• Can memorize, but will need much repetition to master material
  • Will benefit from playing a character that is familiar or well-known
  • Can handle comedy or dramatic pieces
  • Have a favorite character, movie, or play that will keep them engaged in the lessons

Lesson Plans for Famous Monologues

Allow students who are using famous monologues to view and review performances. Try not to encourage "copy-cat" rehearsals. Provide time for discussion of performances, so that students can thoughtfully select elements of performance they want to strive to master.

For young actors, imitation is often a good first step. It is VERY IMPORTANT, however, to move beyond imitation into confident self-expression, especially when rehearsing a famous monologue. Movie monologues are included here, but monologues form plays are highly preferred to those from movies.

  • Movie famous monologues --the top 50 (tends to include male monologues more than female)
  • Famous monologues from Broadway for females
  • Famous monologues from Broadway for males


Choose Shakespeare monologues for students who are ready for a challenge.
Choose Shakespeare monologues for students who are ready for a challenge. | Source

Using Shakespeare Monologues

Shakespeare monologues are selections from any of Shakespeare's plays where one character is speaking for more than 10 lines.

Shakespeare monologues are not the same as Shakespeare soliloquies. While both soliloquies and monologues involve a single character speaking for a period of time, there are some distinct differences.

A soliloquy is a Shakespeare monologue that is spoken by a character completely alone onstage. A soliloquy must provide some special insight into the character's motives. A soliloquy must also help to advance the plot or theme of the play.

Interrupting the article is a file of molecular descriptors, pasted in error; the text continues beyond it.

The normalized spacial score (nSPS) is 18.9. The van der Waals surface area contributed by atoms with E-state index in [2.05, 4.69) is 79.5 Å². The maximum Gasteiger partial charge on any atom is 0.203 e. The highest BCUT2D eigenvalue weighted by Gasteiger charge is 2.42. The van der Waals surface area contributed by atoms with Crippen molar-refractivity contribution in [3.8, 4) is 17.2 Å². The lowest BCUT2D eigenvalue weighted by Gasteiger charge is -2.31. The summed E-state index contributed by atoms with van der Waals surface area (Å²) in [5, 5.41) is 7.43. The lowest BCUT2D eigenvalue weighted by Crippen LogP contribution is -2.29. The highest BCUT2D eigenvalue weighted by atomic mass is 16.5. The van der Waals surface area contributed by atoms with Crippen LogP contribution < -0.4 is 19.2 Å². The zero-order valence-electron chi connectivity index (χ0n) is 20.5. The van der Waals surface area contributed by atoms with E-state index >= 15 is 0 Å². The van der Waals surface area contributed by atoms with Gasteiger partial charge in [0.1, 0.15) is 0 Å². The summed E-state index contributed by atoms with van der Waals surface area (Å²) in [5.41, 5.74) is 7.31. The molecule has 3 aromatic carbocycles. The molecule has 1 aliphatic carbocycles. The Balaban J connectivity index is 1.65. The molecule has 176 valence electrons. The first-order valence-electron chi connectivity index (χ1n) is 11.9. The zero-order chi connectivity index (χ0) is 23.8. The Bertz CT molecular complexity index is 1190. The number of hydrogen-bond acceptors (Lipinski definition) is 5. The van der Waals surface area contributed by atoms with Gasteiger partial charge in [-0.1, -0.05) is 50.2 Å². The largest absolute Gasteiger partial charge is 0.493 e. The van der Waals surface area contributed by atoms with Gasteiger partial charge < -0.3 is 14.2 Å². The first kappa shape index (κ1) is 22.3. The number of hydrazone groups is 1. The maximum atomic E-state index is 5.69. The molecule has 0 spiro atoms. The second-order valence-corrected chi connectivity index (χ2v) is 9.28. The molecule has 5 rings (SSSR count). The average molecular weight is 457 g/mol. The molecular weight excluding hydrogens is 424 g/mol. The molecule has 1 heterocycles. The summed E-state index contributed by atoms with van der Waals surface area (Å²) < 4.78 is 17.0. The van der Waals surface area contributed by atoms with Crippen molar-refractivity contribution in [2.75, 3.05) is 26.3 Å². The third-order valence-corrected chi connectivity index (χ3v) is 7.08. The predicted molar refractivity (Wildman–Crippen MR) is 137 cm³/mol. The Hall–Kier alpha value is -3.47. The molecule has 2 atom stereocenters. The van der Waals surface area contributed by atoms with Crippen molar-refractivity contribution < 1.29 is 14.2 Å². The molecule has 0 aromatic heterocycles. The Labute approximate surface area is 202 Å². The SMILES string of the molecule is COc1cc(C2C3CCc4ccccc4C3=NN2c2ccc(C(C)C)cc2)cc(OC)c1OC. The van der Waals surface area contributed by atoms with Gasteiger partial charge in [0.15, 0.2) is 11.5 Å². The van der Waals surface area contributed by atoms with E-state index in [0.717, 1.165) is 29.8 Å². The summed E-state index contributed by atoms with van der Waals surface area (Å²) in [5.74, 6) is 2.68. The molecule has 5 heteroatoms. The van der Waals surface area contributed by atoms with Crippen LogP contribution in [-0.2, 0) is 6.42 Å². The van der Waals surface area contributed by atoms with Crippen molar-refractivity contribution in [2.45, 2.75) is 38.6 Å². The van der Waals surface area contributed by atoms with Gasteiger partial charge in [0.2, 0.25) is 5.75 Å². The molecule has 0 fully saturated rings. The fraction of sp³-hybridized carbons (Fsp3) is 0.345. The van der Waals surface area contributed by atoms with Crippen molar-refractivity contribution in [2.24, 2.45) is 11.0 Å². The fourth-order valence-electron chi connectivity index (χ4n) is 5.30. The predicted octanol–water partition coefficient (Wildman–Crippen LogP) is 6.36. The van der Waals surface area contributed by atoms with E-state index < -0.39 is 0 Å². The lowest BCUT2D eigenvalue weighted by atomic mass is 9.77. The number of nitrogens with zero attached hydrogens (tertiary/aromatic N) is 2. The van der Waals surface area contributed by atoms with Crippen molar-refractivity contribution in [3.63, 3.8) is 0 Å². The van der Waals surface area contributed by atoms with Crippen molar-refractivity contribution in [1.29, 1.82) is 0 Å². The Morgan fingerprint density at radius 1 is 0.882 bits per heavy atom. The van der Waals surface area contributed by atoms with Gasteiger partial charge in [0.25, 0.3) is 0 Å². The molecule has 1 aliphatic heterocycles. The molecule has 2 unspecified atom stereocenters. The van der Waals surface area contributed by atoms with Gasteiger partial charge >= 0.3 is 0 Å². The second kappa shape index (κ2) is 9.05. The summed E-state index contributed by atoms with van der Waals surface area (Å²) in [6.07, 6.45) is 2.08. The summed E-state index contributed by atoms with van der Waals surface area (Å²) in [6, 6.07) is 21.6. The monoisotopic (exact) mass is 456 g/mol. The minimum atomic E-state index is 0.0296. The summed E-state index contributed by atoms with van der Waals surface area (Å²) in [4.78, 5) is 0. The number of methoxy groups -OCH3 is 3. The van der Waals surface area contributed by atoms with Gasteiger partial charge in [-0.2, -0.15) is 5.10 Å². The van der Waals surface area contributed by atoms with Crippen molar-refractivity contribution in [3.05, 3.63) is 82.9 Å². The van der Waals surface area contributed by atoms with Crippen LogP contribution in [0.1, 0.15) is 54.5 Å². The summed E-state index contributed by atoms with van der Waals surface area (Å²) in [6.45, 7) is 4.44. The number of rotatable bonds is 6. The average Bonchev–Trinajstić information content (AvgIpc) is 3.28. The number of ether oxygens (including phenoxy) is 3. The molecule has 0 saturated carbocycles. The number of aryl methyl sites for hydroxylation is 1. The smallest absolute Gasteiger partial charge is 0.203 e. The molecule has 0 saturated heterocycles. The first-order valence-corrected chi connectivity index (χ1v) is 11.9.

Shakespeare monologues, on the other hand, do not have all those rules. The monologue selected may be a soliloquy, or it may not. The Shakespeare monologue may simple be a long speech made by one character to another or to a group. It is best to select a Shakespeare monologue that has some dramatic action or strong emotion.

Tips for Using Shakespeare Monologues

Shakespeare monologues are not for everyone. Those students who have emerged as leaders during the first sets of lessons will most generally be the best choices for Shakespeare monologues. Using Shakespeare to teach drama skills works best for students who already have some appreciation of literature and poetry.

Choose Shakespeare monologues for those students who:

  • Have strong confidence in their stage skills
  • Have good reading comprehension and language ability
  • Find memorization very easy
  • Will benefit from playing a character that will challenge them
  • Enjoy exploring layers of meaning and playing with words
  • Can handle sophisticated ideas in a mature manner

Lesson Plans for Shakespeare Monologues

Questions & Answers

    © 2012 Jule Romans

    Comments

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    • DaisysJourney profile image

      DaisysJourney 

      4 years ago from Midwest, USA

      I've had the same experience as annart. My dyslexic students thrived in drama class - they memorized quicker and when they grew confident in theatre, (both from the family/ team atmosphere in the room and the improved reading fluency) they grew more confident in their academic classes.

      I miss teaching drama, but still try to add a little to my Language Arts classroom.

      Thank you for posting some links (I bookmarked the ones I didn't already have!) The link for the prop bag didn't work, just a heads up.

      I shared a cool lesson plan for students in drama who aren't "into" acting. https://hubpages.com/education/Cross-Curricular-Le... if you want to check it out.

    • annart profile image

      Ann Carr 

      5 years ago from SW England

      Not necessarily of course, but it might be worth finding out if any of them are! It could be that other problems too are side-lined in the same way. Good luck!

    • Jule Romans profile imageAUTHOR

      Jule Romans 

      5 years ago from United States

      Oh, that is very interesting! You know, now that you mention it, I have noticed that many of my students who have trouble with comprehension in other classes seem to do just fine when we are working on a play. I always thought it was just the fact that they were kinesthetic learners. I didn't check to see if they were dyslexic as well.

    • annart profile image

      Ann Carr 

      5 years ago from SW England

      Great hub! Drama is so useful for teaching dyslexics too - I found that if they have other elements on which to concentrate (like movements and projection) they can read and remember the lines more easily! Strange but it's true! Voted up.